I first visited Dublin City in the early 1970s, as a five or six-year-old, on shopping expeditions with my mother. We were living in Raheny and we would get the train into Connolly Station, then proceed up Talbot Street, North Earl Street, across O'Connell Street, up Henry Street.
The shops we visited were Guineys, Clerys, Arnotts. On the way back, we would venture into Moore Street to buy fruit. My mother, Peggy, loved the accents and the banter off the Moore Street women, but was afraid of them too, and complained that they wouldn't let her pick her own fruit.
There was also a butcher we visited, on Marlborough Street. Peggy would buy fresh sole and beef 'skirts', offcuts of meat we would enjoy at home that evening, cooked in a stew.
The city was a wonderland for me, an intensity of life that I didn't know from elsewhere. Even the butcher's was novel – open out on to the busy street, its bloodstained floor strewn with sawdust, the big hefty butchers in their dirty aprons, calling out and laughing quips that I couldn't understand but sensed the humour of, and the sweet smell of fresh meat and fish.
For a boy from a quiet suburban cul de sac, the traffic in the city was daunting. Mum was quick on her feet, an expert jaywalker, and I would be dragged behind her. She weaved through cars when they paused. Most frightening of all was to pass behind the back of a bus, close to the throbbing diesel engine, to feel the heat of it on my face, and the exhaust like a monster's breath.
Nor was the pavement free of dangers. The trapdoors outside pubs for loading kegs gave me the willies. Peggy assured me that it was fine to walk on them, but I didn't believe her, so I had to run around them, or else I would step very cautiously, testing the ground, like a foal or a calf encountering a new surface it is unsure of.
The mid-1970s was the time of the bombings. I remember well the bong of Big Ben on the UTV news on the night of May 17, 1974. Usually, we would not have been allowed up so late. But all such rules were forgotten in the shock of the carnage.
The bullets of the story were punctuated by the bongs, which, for years afterward, filled me with dread. This is the way the child learns: bongs = something terrible. And the rational mind perhaps never fully overcomes what is hardwired into the more primitive brain on such occasions. Another example of this was the bombscare in the men's toilet on what is now Platform 5 of Connolly Station.
I wasn't even in town that day, but I heard about it, and Peggy pointed out the toilet to me the next time we were passing through the station. Thereafter, for years, I always suffered a deep unease as I went by, expecting it all to blow up at any second.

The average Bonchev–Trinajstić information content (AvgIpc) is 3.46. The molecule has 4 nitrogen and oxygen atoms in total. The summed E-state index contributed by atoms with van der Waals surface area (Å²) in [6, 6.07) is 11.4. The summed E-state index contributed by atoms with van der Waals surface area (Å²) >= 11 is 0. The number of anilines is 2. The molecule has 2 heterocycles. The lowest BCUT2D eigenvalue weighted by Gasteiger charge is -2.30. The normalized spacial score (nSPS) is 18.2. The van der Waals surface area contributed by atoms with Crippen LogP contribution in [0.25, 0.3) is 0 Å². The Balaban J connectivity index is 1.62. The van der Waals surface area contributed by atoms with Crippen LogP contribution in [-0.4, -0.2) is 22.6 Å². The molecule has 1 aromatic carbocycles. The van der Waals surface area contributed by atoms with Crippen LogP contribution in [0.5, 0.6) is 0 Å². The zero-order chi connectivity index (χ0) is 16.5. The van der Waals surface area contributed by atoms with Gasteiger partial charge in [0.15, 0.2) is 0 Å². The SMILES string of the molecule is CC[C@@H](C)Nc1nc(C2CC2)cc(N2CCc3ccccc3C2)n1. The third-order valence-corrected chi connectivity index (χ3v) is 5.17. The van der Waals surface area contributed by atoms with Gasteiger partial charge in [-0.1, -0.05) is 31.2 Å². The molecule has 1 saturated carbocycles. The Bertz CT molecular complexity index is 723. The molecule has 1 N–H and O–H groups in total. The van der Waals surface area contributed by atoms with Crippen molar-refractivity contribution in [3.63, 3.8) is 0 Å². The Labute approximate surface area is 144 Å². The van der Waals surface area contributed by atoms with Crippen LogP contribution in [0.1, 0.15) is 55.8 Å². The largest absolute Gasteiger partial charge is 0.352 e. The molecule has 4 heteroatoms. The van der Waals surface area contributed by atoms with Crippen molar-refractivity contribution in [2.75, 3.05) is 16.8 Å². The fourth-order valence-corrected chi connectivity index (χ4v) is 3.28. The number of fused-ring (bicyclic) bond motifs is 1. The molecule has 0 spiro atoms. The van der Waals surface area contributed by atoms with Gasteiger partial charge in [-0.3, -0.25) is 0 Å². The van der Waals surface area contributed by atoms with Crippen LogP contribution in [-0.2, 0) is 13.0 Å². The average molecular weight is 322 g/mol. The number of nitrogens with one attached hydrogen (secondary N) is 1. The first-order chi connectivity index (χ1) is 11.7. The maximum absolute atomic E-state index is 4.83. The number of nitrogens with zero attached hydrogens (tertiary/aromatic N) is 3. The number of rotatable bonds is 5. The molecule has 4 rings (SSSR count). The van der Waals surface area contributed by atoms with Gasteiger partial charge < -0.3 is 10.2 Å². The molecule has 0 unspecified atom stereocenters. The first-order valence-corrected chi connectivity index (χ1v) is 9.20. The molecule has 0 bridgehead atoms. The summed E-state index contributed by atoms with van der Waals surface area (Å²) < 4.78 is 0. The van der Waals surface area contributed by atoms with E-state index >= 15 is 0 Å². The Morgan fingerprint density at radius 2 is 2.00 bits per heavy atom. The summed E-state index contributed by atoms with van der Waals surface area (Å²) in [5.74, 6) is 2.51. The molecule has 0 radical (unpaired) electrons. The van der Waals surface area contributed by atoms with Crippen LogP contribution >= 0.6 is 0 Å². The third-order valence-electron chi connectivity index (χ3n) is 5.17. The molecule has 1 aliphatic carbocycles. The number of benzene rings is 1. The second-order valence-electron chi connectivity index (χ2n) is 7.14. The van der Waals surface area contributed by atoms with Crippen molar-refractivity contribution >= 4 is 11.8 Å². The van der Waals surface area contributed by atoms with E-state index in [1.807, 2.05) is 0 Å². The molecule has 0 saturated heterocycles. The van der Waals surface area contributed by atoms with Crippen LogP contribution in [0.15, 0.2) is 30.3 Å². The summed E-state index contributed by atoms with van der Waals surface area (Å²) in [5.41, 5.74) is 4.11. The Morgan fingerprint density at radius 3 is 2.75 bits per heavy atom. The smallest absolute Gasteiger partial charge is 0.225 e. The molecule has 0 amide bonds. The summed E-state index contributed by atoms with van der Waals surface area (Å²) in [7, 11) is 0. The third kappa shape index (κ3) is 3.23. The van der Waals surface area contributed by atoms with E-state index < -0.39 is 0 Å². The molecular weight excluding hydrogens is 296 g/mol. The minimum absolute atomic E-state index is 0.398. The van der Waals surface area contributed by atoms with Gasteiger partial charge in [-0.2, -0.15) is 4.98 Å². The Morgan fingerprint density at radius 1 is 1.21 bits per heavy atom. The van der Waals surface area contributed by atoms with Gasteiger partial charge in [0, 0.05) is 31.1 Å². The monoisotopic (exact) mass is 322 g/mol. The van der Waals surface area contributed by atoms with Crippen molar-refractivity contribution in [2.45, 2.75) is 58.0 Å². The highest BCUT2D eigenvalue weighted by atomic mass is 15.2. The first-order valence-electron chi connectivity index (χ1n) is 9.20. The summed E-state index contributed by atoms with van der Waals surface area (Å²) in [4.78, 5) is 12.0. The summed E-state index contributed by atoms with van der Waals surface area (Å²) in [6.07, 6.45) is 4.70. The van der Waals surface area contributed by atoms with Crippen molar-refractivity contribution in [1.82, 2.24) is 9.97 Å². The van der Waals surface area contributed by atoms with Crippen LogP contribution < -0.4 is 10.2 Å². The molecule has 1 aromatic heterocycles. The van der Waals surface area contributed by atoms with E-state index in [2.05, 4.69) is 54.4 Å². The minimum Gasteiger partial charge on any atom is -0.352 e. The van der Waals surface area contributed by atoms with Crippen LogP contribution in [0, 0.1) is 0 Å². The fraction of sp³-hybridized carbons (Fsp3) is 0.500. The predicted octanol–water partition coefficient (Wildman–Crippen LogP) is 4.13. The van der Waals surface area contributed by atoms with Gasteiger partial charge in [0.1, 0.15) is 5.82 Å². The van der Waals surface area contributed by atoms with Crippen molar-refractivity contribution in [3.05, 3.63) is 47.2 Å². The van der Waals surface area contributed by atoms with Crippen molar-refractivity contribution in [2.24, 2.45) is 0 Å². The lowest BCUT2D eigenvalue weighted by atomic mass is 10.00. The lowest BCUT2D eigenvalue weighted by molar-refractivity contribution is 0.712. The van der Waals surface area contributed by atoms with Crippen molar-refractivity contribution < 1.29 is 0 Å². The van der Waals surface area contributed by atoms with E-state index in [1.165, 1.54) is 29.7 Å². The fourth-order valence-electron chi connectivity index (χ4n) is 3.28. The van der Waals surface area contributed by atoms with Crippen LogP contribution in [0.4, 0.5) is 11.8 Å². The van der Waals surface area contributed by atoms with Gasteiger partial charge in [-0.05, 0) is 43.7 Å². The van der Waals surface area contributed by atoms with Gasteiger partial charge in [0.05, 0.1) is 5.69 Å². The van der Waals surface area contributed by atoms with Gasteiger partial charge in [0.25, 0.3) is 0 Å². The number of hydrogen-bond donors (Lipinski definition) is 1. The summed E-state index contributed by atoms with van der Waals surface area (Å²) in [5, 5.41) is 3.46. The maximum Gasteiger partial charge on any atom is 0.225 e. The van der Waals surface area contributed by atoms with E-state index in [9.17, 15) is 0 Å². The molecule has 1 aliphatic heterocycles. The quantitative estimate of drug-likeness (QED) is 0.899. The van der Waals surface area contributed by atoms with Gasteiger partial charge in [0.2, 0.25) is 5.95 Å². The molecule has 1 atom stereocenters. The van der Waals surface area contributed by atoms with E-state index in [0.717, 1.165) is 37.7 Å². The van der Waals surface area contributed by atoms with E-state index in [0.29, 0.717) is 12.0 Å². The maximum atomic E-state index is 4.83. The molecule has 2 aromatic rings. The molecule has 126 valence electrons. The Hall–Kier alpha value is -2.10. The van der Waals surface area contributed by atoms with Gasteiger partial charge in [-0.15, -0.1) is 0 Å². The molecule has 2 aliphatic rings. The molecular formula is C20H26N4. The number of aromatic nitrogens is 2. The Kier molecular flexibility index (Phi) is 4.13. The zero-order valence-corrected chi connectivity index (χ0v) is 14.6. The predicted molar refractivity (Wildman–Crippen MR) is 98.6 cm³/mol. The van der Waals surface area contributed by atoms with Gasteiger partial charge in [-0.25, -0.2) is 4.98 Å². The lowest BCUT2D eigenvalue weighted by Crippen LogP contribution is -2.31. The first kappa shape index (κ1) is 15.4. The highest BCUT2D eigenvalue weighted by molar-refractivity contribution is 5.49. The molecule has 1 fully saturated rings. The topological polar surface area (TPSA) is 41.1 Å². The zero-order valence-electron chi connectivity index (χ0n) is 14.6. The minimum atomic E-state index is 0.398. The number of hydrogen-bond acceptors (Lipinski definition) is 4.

We became experts in bombscares, in controlled explosions. I remember one incident, again on Talbot Street. We heard a massive boom, somewhere nearby. Peggy said "run!" and lifted me and we ran up Gardiner Street until she was out of breath and couldn't hold me anymore.
It was quick thinking on her part, because bombs often came in twos or threes. I had never seen her so panicked, nor so quick to react. At that age, I made no link – one way or another – between The Troubles, as they were then called, and the Irish history that I was starting to learn. Peggy had great reverence for 1916 and I recall how she once stood me up on the base of one of the pillars in front of the GPO and put my fingers into the bullet holes.
She never glorified bloodshed, but she was proud of those freedom fighters from 1916. Once or twice we visited The Garden of Remembrance.
In my memory, locations around Dublin are associated with a particular season. In the Garden of Remembrance, for example, the weather is always melancholy – dreary, windy, rainy. On Henry Street, it is Christmas that I treasure. "Foive for fifty, de wrappin' payper!" Lights and stalls.
These are some of my earliest memories of the city I have lived with nearly all of my life. In writing my novel, I found myself revisiting the city, and wanting, as it were, to cast it as a character.
Writers and film-makers do this all the time, from Joyce's Ulysses, to Strumpet City, to The Commitments, to Love/Hate – each artist fashions a particular view of the city. I remember being struck by David Kelly's Rashers Tierney character concluding an episode of Strumpet City with a reference to "this glorified kip of a city". That was great language.
For me, the beauty of Dublin is found precisely in the city's dogearedness, in its dilapidations and planning errors even. And, of course, in the people who move through the streets. I feel at one with them.
Being Alexander, by Diarmuid Ó Conghaile, is published by New Island, priced €14.99